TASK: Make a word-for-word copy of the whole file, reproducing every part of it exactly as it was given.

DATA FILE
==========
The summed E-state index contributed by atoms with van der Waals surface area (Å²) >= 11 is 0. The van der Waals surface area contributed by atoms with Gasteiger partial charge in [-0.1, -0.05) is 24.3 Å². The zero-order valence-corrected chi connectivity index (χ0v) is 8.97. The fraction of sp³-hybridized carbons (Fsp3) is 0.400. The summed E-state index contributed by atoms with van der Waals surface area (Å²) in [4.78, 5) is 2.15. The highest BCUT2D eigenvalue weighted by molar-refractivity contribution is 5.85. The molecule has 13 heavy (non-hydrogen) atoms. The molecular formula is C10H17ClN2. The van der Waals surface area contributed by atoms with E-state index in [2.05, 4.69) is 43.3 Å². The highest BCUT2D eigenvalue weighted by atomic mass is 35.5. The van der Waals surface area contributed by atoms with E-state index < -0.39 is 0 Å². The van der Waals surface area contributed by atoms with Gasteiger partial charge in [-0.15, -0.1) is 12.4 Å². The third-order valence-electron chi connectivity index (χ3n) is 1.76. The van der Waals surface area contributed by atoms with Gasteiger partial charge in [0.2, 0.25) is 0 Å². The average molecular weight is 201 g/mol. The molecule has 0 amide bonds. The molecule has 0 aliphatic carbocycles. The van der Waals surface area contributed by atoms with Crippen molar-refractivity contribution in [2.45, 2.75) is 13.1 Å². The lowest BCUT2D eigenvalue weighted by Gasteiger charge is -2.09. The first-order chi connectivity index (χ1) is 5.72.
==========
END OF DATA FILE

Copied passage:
The summed E-state index contributed by atoms with van der Waals surface area (Å²) >= 11 is 0. The van der Waals surface area contributed by atoms with Gasteiger partial charge in [-0.1, -0.05) is 24.3 Å². The zero-order valence-corrected chi connectivity index (χ0v) is 8.97. The fraction of sp³-hybridized carbons (Fsp3) is 0.400. The summed E-state index contributed by atoms with van der Waals surface area (Å²) in [4.78, 5) is 2.15. The highest BCUT2D eigenvalue weighted by molar-refractivity contribution is 5.85. The molecule has 13 heavy (non-hydrogen) atoms. The molecular formula is C10H17ClN2. The van der Waals surface area contributed by atoms with E-state index in [2.05, 4.69) is 43.3 Å². The highest BCUT2D eigenvalue weighted by atomic mass is 35.5. The van der Waals surface area contributed by atoms with E-state index < -0.39 is 0 Å². The van der Waals surface area contributed by atoms with Gasteiger partial charge in [-0.15, -0.1) is 12.4 Å². The third-order valence-electron chi connectivity index (χ3n) is 1.76. The van der Waals surface area contributed by atoms with Gasteiger partial charge in [0.2, 0.25) is 0 Å². The average molecular weight is 201 g/mol. The molecule has 0 amide bonds. The molecule has 0 aliphatic carbocycles. The van der Waals surface area contributed by atoms with Crippen molar-refractivity contribution in [2.45, 2.75) is 13.1 Å². The lowest BCUT2D eigenvalue weighted by Gasteiger charge is -2.09. The first-order chi connectivity index (χ1) is 5.72.